Are the Oscars Really Longer Every Year? Nope, Not Since 2002.

Slate's Culture Blog
Feb. 24 2012 6:08 PM

Are the Oscars Really Longer Every Year?

109485768
Billy Crystal at the 83rd Academy Awards.

Photo by Kevin Winter/Getty Images

The Academy Awards telecast on Sunday night may (or may not) pack a few surprises, but one sure bet is that it will run long—and somebody (probably host Billy Crystal) will crack a joke about it. Indeed, the idea that the Oscars run longer and longer every year has become such a cliché that joking about it has become a tradition in itself. In 1979, host Johnny Carson quipped, “It’s two hours of sparkling entertainment spread over a four hour show”; last year, while introducing a tribute to 18-time Oscar host Bob Hope, Crystal jested, “Some things never change. The producers have asked me to tell you we are running a little long, so here are the nominees for Best Picture." When it comes to the Oscars, the show must go on, and on, and on.

But are the Oscars really longer every year? Not since 2002. Before the telecast began Hollywood’s biggest night routinely ran over three hours, ending as late as 2 a.m. However, when the Oscars were first broadcast in 1953, the show clocked in at under two hours—and throughout the decade it stayed within trim two-hour blocks. That first year, NBC even reportedly cut off the presentation of the Irving Thalberg to Hollywood legend Cecil B. DeMille, in order to not run into the following program—while in 1959 the show ended early, leaving co-host Jerry Lewis to fill the remaining 20 minutes. However, the 1960s began with the ceremony running over the two-hour mark for the first time, and it would break the three-hour mark in 1974.

In the 1980s and 1990s the kudo-fest really began to bloat. Every single broadcast ran over three hours, with three and a half hours becoming the new norm. The show hit a new low when it broke four hours in 1998, ran at 4 hours and 9 minutes the following year, and then set the record for its current all-time longest show with a whopping 4 hour and 23 minute broadcast of the Whoopi-hosted 74th Academy Awards in 2002.

After facing harsh criticism for its repeated 4-hour shows, however, the academy has spent the last decade tightening its belt. It may have felt like last year’s show lasted a lifetime (the humdrum hosting Anne Hathaway and James Franco didn’t help), but it was actually the second shortest show since 1985, at a lean three hours and 17 minutes.

Runtimes reported by news sources are somewhat scant and occasionally inconsistent (Wikipedia’s chart is similarly incomplete—and occasionally inaccurate), so for official Oscar runtimes we went straight to the source. The Academy was kind enough to offer us the official lengths of each and every broadcast, down to the minute, and we’ve presented the data below in a handy chart. If current trends continue, Sunday’s show is likely to run around 210 minutes. If that sounds long, just remember that it used to be worse.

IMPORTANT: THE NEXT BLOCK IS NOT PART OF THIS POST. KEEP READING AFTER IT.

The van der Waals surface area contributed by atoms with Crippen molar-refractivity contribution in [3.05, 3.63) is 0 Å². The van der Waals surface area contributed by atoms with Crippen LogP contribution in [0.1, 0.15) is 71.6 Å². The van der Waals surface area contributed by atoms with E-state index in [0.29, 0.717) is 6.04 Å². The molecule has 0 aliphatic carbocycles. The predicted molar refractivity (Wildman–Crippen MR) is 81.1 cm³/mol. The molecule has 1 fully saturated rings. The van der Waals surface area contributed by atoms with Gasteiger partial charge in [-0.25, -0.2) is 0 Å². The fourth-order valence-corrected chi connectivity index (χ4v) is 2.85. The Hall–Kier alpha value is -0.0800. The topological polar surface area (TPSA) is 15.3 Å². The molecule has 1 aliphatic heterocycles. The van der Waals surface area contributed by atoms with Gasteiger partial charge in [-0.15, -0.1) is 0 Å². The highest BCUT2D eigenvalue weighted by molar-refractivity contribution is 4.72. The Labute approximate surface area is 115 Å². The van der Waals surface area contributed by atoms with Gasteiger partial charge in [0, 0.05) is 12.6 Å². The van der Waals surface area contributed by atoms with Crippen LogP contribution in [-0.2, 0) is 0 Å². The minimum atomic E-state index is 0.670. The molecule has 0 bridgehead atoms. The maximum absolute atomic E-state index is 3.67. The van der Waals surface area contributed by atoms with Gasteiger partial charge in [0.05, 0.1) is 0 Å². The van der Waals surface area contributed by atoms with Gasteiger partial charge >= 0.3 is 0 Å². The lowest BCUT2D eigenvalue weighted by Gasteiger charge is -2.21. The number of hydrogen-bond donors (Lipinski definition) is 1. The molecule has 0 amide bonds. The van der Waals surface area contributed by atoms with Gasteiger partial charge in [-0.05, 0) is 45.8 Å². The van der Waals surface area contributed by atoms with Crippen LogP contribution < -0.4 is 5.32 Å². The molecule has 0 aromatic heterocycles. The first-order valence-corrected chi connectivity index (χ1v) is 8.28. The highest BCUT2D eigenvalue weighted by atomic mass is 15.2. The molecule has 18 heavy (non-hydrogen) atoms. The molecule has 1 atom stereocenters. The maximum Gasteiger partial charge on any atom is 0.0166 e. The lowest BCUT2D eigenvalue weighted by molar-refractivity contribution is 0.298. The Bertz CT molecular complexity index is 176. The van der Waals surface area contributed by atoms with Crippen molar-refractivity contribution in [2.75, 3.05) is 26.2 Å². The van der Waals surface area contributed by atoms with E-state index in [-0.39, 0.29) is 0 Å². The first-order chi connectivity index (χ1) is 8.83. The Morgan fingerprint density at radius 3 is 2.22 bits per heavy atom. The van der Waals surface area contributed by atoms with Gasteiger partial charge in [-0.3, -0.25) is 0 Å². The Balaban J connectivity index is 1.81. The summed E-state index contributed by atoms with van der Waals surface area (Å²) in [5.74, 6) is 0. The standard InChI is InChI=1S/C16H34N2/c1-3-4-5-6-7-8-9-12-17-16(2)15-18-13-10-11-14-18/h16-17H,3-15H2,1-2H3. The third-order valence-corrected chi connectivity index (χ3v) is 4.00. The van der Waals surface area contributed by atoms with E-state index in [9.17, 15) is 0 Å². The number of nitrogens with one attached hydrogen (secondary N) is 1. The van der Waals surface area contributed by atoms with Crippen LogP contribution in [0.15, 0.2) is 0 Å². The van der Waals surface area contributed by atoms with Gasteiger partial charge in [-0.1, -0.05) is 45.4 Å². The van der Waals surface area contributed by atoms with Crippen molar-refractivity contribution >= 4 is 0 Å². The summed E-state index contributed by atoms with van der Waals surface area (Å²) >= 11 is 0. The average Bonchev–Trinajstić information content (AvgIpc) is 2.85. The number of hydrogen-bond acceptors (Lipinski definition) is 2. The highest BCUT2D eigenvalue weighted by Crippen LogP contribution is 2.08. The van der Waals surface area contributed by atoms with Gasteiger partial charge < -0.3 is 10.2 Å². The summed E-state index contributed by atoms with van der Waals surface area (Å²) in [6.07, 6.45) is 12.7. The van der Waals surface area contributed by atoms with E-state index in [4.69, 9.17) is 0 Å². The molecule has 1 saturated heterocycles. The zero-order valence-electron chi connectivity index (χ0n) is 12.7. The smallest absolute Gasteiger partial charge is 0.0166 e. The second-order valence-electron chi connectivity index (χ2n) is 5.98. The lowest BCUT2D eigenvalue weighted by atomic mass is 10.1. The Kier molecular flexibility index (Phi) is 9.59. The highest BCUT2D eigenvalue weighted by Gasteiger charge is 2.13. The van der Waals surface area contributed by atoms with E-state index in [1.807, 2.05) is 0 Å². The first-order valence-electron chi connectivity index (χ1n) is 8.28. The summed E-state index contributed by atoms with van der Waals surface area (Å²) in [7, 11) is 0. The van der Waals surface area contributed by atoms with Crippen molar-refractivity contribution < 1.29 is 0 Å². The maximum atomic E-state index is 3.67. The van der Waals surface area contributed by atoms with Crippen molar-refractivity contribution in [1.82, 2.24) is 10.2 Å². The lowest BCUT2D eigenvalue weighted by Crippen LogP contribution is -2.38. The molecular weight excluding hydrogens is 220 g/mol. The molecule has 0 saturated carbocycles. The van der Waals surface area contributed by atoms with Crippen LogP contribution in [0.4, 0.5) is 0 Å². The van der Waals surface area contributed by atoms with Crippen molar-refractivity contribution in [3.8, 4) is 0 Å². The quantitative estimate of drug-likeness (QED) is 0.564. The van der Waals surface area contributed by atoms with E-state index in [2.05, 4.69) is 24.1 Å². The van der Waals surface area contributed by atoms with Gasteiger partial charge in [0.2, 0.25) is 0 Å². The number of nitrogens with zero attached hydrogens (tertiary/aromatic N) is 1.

Oscar Length by Year

Advertisement

Dan Kois, Troy Patterson and Dana Stevens will be on Slate’s Facebook page at 11 a.m. EST on Monday to chat with readers about Sunday’s Oscar ceremony.

Forrest Wickman is a Slate staff writer. 

TODAY IN SLATE

Medical Examiner

Here’s Where We Stand With Ebola

Even experienced international disaster responders are shocked at how bad it’s gotten.

It Is Very, Very Stupid to Compare Hope Solo to Ray Rice

The U.S. Is So, So Far Behind Europe on Clean Energy

Even if You Don’t Like Batman, You Might Like Gotham

Friends Was the Last Purely Pleasurable Sitcom

The Eye

This Whimsical Driverless Car Imagines Transportation in 2059

Politics

Meet the New Bosses

How the Republicans would run the Senate.

A Woman Who Escaped the Extreme Babymaking Christian Fundamentalism of Quiverfull

So, Apple Is Not Shuttering Beats, but the Streaming Service Will Probably Be Folded Into iTunes

  News & Politics
Politics
Sept. 22 2014 6:30 PM What Does It Mean to Be an American? Ted Cruz and Scott Brown think it’s about ideology. It’s really about culture.
  Business
Moneybox
Sept. 22 2014 5:38 PM Apple Won't Shut Down Beats Music After All (But Will Probably Rename It)
  Life
Outward
Sept. 22 2014 4:45 PM Why Can’t the Census Count Gay Couples Accurately?
  Double X
Doublex
Sept. 22 2014 4:06 PM No, Women’s Soccer Does Not Have a Domestic Violence Problem Or, why it is very, very stupid to compare Hope Solo to Ray Rice.
  Slate Plus
Slate Plus
Sept. 22 2014 1:52 PM Tell Us What You Think About Slate Plus Help us improve our new membership program.
  Arts
Brow Beat
Sept. 22 2014 5:45 PM The University of California Corrects “Injustice” by Making Its Rich Chancellors Even Richer
  Technology
Future Tense
Sept. 22 2014 6:27 PM Should We All Be Learning How to Type in Virtual Reality?
  Health & Science
Medical Examiner
Sept. 22 2014 4:34 PM Here’s Where We Stand With Ebola Even experienced international disaster responders are shocked at how bad it’s gotten.
  Sports
Sports Nut
Sept. 18 2014 11:42 AM Grandmaster Clash One of the most amazing feats in chess history just happened, and no one noticed.